Implementing the Paris Agreement will require many different actions by many different players, but everyone seems up to the task, United Nations Framework Convention on Climate Change Executive Secretary Patricia Espinosa told former U.S. Vice President Al Gore on Tuesday during his annual 24 Hours of Reality event. “The implementation of the commitments under the Paris Agreement is one very clear priority, and it’s a priority that presents challenges in many ways,” she said.
The Paris Agreement was adopted a year ago during the 21st Session of the Parties to the UNFCCC in Paris and entered into force last month, much earlier than initially expected. For the U.N. Secretariat, the milestone “represents turning from a method of work that was very much concentrated in negotiations into a mode where our task should be to support countries in really putting in place policies and actions that will allow them to comply [with] their commitments under the Paris Agreement,” Espinosa said.
For the countries themselves, entry into force means starting or ramping up domestic action to carry out their national commitments. Under the agreement, each nation submitted to the UNFCCC an intended contribution to help keep global temperature rise under 2 degrees Celsius; the United States, for example, committed to reducing national greenhouse gas emissions 26-28 percent below 2005 levels by 2025. Both developed and developing nations made pledges, which vary as greatly as the individual circumstances of the countries.
For developing nations, it’s important that climate change and sustainability be considered as they work to develop, according to Espinosa. “We do need to realize that addressing climate change is not only an environmental issue, that it is really an issue that is in the core of sustainable development,” she said. “If we want to make the transformation that we need in order to achieve the goals that were set in the Paris Agreement, we do need to incorporate these objectives and these goals into the national development programs, into national policies.”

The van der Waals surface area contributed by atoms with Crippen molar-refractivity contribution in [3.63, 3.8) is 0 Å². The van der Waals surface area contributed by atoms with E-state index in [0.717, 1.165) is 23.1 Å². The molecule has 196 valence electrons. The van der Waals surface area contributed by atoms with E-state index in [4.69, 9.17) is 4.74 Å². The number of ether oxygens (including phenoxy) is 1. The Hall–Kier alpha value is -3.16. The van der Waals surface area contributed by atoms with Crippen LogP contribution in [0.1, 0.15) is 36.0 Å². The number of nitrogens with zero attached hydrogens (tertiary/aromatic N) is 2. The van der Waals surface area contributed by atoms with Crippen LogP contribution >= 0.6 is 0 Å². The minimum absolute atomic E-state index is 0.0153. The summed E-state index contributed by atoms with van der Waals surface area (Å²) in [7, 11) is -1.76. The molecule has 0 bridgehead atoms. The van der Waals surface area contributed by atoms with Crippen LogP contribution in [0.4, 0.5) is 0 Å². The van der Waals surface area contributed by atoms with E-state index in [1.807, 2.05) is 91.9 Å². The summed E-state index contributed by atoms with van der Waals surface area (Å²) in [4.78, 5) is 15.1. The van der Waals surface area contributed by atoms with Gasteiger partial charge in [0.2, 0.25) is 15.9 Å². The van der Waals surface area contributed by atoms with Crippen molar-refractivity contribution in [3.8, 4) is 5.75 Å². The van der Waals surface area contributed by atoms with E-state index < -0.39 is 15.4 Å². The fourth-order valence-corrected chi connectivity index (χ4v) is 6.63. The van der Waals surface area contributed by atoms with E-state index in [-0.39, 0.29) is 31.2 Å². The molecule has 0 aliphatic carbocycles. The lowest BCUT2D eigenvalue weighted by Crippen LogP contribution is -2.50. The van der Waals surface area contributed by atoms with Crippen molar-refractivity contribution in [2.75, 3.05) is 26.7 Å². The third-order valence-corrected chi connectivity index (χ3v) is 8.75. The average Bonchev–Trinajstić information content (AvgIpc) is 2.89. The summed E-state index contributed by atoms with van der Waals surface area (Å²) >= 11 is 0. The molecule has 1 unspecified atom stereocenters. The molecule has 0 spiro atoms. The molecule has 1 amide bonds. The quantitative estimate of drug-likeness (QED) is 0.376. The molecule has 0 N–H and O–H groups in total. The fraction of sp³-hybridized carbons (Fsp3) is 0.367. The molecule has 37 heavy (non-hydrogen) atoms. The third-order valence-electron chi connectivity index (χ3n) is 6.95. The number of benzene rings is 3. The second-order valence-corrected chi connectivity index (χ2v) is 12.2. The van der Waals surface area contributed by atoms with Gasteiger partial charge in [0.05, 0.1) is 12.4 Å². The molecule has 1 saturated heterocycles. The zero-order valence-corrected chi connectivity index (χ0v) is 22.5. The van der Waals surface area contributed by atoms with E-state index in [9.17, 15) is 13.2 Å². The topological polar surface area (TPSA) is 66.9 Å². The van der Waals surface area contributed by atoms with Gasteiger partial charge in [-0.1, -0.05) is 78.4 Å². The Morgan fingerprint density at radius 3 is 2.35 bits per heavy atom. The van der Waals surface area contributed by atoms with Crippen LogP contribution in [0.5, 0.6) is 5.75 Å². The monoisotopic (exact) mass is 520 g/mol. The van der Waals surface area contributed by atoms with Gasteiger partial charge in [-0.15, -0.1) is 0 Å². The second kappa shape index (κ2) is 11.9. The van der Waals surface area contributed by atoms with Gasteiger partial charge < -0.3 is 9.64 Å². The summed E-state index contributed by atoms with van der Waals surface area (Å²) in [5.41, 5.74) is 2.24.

Governing bodies are not alone in working to implement the Paris Agreement. Advocacy work like that of Gore’s NGO, the Climate Reality Project, helps to inform the public about the need to take action and strengthen grass-roots efforts to do so, Gore and Espinosa agreed.
However, Espinosa said, there is something of a language barrier between negotiating bodies and the general public that must be addressed to take full advantage of such partnerships. “People get used to referring to the different aspects of the negotiations in very technical terms that are not understandable for the people outside, for the regular citizen that feels the effects of climate change but does not really have the knowledge about the phenomenon,” she said. “This is a point that I have been sharing, I would say with really very positive responses, in terms of the need really to dedicate resources, human and all kinds of resources, for communication.”